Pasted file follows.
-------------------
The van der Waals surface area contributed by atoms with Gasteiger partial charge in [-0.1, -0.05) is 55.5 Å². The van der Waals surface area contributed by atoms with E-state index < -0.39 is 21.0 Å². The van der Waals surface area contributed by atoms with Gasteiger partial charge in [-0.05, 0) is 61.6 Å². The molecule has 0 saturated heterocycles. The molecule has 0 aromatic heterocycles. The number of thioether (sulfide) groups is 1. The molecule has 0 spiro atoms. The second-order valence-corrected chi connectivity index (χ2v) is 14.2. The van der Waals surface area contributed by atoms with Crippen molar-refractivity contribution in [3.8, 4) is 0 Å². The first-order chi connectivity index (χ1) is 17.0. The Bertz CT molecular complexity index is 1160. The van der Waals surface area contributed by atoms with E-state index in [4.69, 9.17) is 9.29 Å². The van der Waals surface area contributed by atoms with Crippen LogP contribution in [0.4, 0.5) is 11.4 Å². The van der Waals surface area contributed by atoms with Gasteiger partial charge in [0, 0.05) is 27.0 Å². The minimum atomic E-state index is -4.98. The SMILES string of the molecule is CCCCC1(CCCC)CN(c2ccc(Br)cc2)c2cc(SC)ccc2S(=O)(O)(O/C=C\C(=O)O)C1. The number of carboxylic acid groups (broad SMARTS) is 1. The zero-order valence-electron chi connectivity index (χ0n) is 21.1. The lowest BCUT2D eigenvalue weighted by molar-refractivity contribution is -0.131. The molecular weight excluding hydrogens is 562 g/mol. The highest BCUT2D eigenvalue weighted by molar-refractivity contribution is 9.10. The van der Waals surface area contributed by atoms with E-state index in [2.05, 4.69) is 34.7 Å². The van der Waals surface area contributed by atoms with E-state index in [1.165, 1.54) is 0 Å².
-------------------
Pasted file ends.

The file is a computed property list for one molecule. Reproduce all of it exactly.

The van der Waals surface area contributed by atoms with Gasteiger partial charge in [-0.1, -0.05) is 55.5 Å². The van der Waals surface area contributed by atoms with E-state index < -0.39 is 21.0 Å². The van der Waals surface area contributed by atoms with Gasteiger partial charge in [-0.05, 0) is 61.6 Å². The molecule has 0 saturated heterocycles. The molecule has 0 aromatic heterocycles. The number of thioether (sulfide) groups is 1. The molecule has 0 spiro atoms. The second-order valence-corrected chi connectivity index (χ2v) is 14.2. The van der Waals surface area contributed by atoms with Crippen molar-refractivity contribution in [3.8, 4) is 0 Å². The first-order chi connectivity index (χ1) is 17.0. The Bertz CT molecular complexity index is 1160. The van der Waals surface area contributed by atoms with E-state index in [4.69, 9.17) is 9.29 Å². The van der Waals surface area contributed by atoms with Crippen LogP contribution in [0.4, 0.5) is 11.4 Å². The van der Waals surface area contributed by atoms with Gasteiger partial charge in [0, 0.05) is 27.0 Å². The minimum atomic E-state index is -4.98. The SMILES string of the molecule is CCCCC1(CCCC)CN(c2ccc(Br)cc2)c2cc(SC)ccc2S(=O)(O)(O/C=C\C(=O)O)C1. The number of carboxylic acid groups (broad SMARTS) is 1. The zero-order valence-electron chi connectivity index (χ0n) is 21.1. The lowest BCUT2D eigenvalue weighted by molar-refractivity contribution is -0.131. The molecular weight excluding hydrogens is 562 g/mol. The highest BCUT2D eigenvalue weighted by molar-refractivity contribution is 9.10. The van der Waals surface area contributed by atoms with E-state index in [2.05, 4.69) is 34.7 Å². The van der Waals surface area contributed by atoms with E-state index in [1.165, 1.54) is 0 Å².